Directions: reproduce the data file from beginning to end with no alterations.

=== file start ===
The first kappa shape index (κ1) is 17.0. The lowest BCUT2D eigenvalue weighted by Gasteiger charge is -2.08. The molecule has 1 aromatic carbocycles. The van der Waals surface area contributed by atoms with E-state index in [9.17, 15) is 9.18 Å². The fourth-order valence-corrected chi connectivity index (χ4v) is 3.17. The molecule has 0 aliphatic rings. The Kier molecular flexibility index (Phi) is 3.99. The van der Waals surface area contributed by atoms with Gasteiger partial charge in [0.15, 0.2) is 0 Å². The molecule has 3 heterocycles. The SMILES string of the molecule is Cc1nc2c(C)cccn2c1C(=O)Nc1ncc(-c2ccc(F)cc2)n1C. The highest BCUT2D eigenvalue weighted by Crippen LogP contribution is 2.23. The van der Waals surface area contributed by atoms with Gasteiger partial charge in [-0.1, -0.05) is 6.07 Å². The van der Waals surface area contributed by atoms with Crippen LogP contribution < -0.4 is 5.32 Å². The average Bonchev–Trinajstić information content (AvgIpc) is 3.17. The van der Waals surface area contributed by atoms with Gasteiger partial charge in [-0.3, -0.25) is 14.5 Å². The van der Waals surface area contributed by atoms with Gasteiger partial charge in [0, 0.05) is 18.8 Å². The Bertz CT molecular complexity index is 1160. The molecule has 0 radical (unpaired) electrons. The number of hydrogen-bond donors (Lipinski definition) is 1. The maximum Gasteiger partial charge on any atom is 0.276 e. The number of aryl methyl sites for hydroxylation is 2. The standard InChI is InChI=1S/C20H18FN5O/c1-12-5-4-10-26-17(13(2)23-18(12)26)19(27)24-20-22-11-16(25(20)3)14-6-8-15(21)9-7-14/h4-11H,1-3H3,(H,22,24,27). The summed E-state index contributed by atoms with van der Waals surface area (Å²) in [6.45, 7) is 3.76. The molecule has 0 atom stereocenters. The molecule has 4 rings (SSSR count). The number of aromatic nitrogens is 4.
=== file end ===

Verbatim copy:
The first kappa shape index (κ1) is 17.0. The lowest BCUT2D eigenvalue weighted by Gasteiger charge is -2.08. The molecule has 1 aromatic carbocycles. The van der Waals surface area contributed by atoms with E-state index in [9.17, 15) is 9.18 Å². The fourth-order valence-corrected chi connectivity index (χ4v) is 3.17. The molecule has 0 aliphatic rings. The Kier molecular flexibility index (Phi) is 3.99. The van der Waals surface area contributed by atoms with Gasteiger partial charge in [0.15, 0.2) is 0 Å². The molecule has 3 heterocycles. The SMILES string of the molecule is Cc1nc2c(C)cccn2c1C(=O)Nc1ncc(-c2ccc(F)cc2)n1C. The highest BCUT2D eigenvalue weighted by Crippen LogP contribution is 2.23. The van der Waals surface area contributed by atoms with Gasteiger partial charge in [-0.1, -0.05) is 6.07 Å². The van der Waals surface area contributed by atoms with Crippen LogP contribution < -0.4 is 5.32 Å². The average Bonchev–Trinajstić information content (AvgIpc) is 3.17. The van der Waals surface area contributed by atoms with Gasteiger partial charge in [-0.3, -0.25) is 14.5 Å². The van der Waals surface area contributed by atoms with Gasteiger partial charge in [0, 0.05) is 18.8 Å². The Bertz CT molecular complexity index is 1160. The molecule has 0 radical (unpaired) electrons. The number of hydrogen-bond donors (Lipinski definition) is 1. The maximum Gasteiger partial charge on any atom is 0.276 e. The number of aryl methyl sites for hydroxylation is 2. The standard InChI is InChI=1S/C20H18FN5O/c1-12-5-4-10-26-17(13(2)23-18(12)26)19(27)24-20-22-11-16(25(20)3)14-6-8-15(21)9-7-14/h4-11H,1-3H3,(H,22,24,27). The summed E-state index contributed by atoms with van der Waals surface area (Å²) in [6.45, 7) is 3.76. The molecule has 0 atom stereocenters. The molecule has 4 rings (SSSR count). The number of aromatic nitrogens is 4.